Canon, the world's largest digital camera maker, said yesterday that China would contribute one fifths to the company's global digital camera revenue in the next couple of years, since the global economic crisis had not impacted the country's digital camera market as much as earlier estimated.
Masaya Maeda, chief executive of Canon's Image Communication Products Operations, said China was becoming the key market globally for digital camera makers, even as global shipments are expected to drop by 7 percent this year due to the economic slowdown.
"Although it too has been impacted by the financial crisis, China's digital market is still on a rapid growth path," said Masaya Maeda. "I think, by 2012, the country will be very close to taking up 20 percent of our global digital revenue."
Canon is the biggest player in the domestic digital camera market, with a nearly 30 percent share. It is followed by Sony, Samsung and Nikon, according to domestic research firm CCID Consulting.
During the past few years, the company had recorded nearly 30 percent growth in the country, making China Canon's third largest market after the United States and Japan.
But the financial crisis cut Canon's net profit by 37 percent last year. Shrinking profit margins, a stronger yen and plunging demand in mature markets have certainly not helped the world's largest camera maker.
According to an earlier report from research firm GFK China, digital camera shipments in China were predicted to decrease by 3 to 4 percent this year due to the economic downturn. This was in sharp contrast to the 13 percent growth seen last year.
Hideki Ozawa, president of Canon China, said yesterday that he was still confident that the company's business in China could grow by 20 percent this year. "Although our business growth slowed a little bit in the first half of this year, I think we could still grow over 20 percent in the second half of this year as China's economy continues to recover," he said.
Nikon, another major Japanese digital camera maker, also said its business in China was not impacted by the economic slowdown as much as earlier expected. The company said last year it took up 10 percent share in compact digital cameras and 40 percent in the single-lens reflex camera market in the country and planned to gain a larger market share in China this year.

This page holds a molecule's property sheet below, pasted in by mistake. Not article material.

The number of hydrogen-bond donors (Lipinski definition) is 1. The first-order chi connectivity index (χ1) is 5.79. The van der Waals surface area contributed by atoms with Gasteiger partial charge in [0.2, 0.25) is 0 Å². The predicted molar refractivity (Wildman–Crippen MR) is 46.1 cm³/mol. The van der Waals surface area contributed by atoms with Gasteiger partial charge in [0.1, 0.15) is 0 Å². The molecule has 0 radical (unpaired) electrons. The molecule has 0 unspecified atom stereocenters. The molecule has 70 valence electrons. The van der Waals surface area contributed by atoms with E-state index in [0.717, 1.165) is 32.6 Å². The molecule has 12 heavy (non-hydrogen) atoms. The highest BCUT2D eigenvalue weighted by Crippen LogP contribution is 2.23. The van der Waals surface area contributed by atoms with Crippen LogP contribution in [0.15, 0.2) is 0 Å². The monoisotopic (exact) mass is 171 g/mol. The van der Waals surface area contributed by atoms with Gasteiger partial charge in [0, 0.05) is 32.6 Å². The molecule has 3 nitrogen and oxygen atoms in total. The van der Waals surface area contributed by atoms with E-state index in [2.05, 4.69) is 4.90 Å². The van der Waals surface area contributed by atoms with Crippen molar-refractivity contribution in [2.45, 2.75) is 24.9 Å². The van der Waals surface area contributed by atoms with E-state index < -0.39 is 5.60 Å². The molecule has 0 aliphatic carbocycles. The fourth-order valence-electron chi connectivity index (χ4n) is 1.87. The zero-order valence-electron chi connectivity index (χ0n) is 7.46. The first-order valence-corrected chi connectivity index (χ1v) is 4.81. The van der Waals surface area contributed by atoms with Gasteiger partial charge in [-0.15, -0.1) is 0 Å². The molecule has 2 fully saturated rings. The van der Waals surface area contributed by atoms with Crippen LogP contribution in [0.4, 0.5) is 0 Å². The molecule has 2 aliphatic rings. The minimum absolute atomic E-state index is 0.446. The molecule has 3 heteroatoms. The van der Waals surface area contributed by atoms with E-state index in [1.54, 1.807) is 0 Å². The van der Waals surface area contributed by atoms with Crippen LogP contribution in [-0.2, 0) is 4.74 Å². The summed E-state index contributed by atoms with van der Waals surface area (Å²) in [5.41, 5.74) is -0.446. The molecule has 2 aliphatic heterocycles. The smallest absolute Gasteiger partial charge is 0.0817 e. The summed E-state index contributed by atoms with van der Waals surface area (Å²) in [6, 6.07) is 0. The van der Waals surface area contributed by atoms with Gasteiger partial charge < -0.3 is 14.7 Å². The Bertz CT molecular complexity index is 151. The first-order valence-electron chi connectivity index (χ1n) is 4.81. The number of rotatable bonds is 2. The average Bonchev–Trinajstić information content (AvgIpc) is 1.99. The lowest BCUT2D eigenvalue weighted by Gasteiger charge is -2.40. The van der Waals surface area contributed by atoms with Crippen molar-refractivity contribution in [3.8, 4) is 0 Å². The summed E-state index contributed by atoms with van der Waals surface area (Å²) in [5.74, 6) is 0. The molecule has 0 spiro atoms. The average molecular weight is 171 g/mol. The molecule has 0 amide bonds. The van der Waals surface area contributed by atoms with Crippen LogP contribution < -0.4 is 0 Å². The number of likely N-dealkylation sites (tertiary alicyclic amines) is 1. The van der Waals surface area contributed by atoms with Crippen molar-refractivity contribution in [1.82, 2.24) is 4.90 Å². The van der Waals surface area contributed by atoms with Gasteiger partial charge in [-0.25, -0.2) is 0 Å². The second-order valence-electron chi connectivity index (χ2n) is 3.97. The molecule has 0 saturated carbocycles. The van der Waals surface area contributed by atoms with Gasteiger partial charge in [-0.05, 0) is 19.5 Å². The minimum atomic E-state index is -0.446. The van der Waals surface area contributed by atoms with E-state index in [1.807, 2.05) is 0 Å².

Li Ying, general manager of digital camera department at Beijing Huaqi Information Digital Technology, one of China's largest consumer electronics product vendors, said his company plans to take up to 5 percent market share in the local digital camera market this year, surpassing companies like Fujifilm, Panasonic and Kodak.
He said his company's digital camera shipments more than doubled in the first half and it planned to gain more market share by the end of this year.
Ozawa said Canon plans to launch more new products in the next half of this year and will focus on marketing to China's post-1980s generation consumers, who have showed great purchasing power.
He said the company had embedded more active elements in its latest advertisement, which he hoped would "revive the market".
This year, Canon has released over 23 new digital cameras in the domestic market. The company also launched a marketing campaign and invested a great deal of money in setting up huge posters in the metro systems in Beijing, Shanghai and Guangzhou to stimulate consumer demand.
Tatsuo Yoshioka, vice-president of Canon China, said the total shipments of digital cameras in China only reached about 35 million last year, much less than the number of televisions and mobile phones sold in the country. He expected digital camera shipments to reach 100 to 200 million in China in the near future.
(China Daily August 21, 2009)